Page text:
Why Trump is in a mind-blowing sweet spot after the June jobs report

Brian Sozzi
Editor-at-Large

President Donald Trump has every reason to kick back with a Big Mac and some Cristal this July 4th holiday weekend and toast the economic sweet spot he finds himself in right now.

The president’s ongoing trade war with China hasn’t hammered the U.S. labor market (see the out of the blue strong June jobs report). Stock prices are hovering near record highs. And Wall Street still expects the Federal Reserve to cut interest rates at its next meeting (despite that strong jobs report) to juice the economy after a first quarter soft patch.

Can it get any better at the moment for the Commander-in-Chief (and any worse for the Democrats trying to unseat him)? Probably not.

A stellar jobs report

The U.S. economy added 224,000 non-farm payrolls during June, according to the U.S. Bureau of Labor Statistics. Consensus estimates were for 160,000 positions added during the month, according to economists surveyed by Bloomberg.

The unemployment rate ticked up to 3.7%. Economists were anticipating that the unemployment rate would hold steady at 3.6%, near five-decade lows. Meanwhile, average-hourly earnings rose 0.2% from May and 3.1% year-over-year.

Sectors with the most notable job gains in June included the professional and business services, health care and transportation and warehousing sectors. Manufacturing employment surged in June, with 17,000 positions created despite trade war-related new order weakness in various manufacturing surveys. Economists were predicting 3,000 jobs added in the sector.

Big month for job creation in June.

Mr. Market reacted rather negatively on Friday to the red-hot June jobs report as it put the prospect of a 50-basis point interest rate cut — as many expected —at the Fed’s July 30-31 meeting on the back-burner. Investors pared bets on strong recent performers such as Apple (AAPL) and Amazon (AMZN) and rotated into more defense names like UnitedHealth (UNH) and Walgreens Boots Alliance (WBA).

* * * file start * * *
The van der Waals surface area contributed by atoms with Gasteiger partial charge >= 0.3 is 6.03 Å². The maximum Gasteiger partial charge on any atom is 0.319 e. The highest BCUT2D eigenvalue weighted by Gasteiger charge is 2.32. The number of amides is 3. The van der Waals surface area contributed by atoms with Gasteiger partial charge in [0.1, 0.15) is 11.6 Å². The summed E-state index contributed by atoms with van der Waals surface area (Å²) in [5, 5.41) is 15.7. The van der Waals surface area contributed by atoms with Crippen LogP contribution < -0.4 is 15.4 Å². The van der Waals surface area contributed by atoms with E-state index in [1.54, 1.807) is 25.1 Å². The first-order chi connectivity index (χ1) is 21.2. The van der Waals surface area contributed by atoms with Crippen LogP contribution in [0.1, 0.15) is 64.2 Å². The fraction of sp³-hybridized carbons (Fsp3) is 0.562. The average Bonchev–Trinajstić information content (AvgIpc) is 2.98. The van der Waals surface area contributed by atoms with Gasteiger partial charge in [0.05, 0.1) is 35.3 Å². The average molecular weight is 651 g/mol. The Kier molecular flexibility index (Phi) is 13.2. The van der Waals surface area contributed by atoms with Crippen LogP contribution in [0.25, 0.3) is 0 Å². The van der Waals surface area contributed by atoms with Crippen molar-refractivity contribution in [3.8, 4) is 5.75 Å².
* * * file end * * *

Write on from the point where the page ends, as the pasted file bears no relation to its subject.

Even still, there was a lot to like in the employment report — above all else it showed the U.S. trade war with China isn’t crippling the U.S. labor market. That should give investors hope that the second quarter earnings season will not be a total disaster, as results from logistics giant FedEx (FDX) suggested two weeks ago.

Moreover, there continues to be a strong possibility of what Wall Street calls an ‘insurance rate cut’ at the upcoming FOMC meeting. That is a 25-basis point rate cut by the Jerome Powell-led Fed as a means to protect the U.S. economy from slowing down too much.

A rate cut of any kind amid a re-acceleration in the labor market and a 3.7% unemployment rate? Can you say Trump economic sweet-spot?

“This report is very positive. I am happy the economy is pulling on all cylinders, but at the same time a lot of people will be worrying if that insurance rate cut from the Federal Reserve is not coming. I don’t think it’s off the table,” former JPMorgan Chase Chief Economist Anthony Chan said on Yahoo Finance’s The First Trade.

‘Good news for Trump’

“This is not totally a goldilocks jobs number, but it’s not bad either,” Chan added.

“This is just good news for Trump,” Yahoo Finance’s senior columnist Rick Newman said.

Get ready for a weekend of bullish economic tweets from Trump — he will be right to do a happy dance off this jobs number.

And don’t be surprised if those investors upset Friday over a strong jobs number return on Monday to buy the dip. After a weekend of partying, they are very likely to realize the Trump economic sweet spot could put more money in their pocket.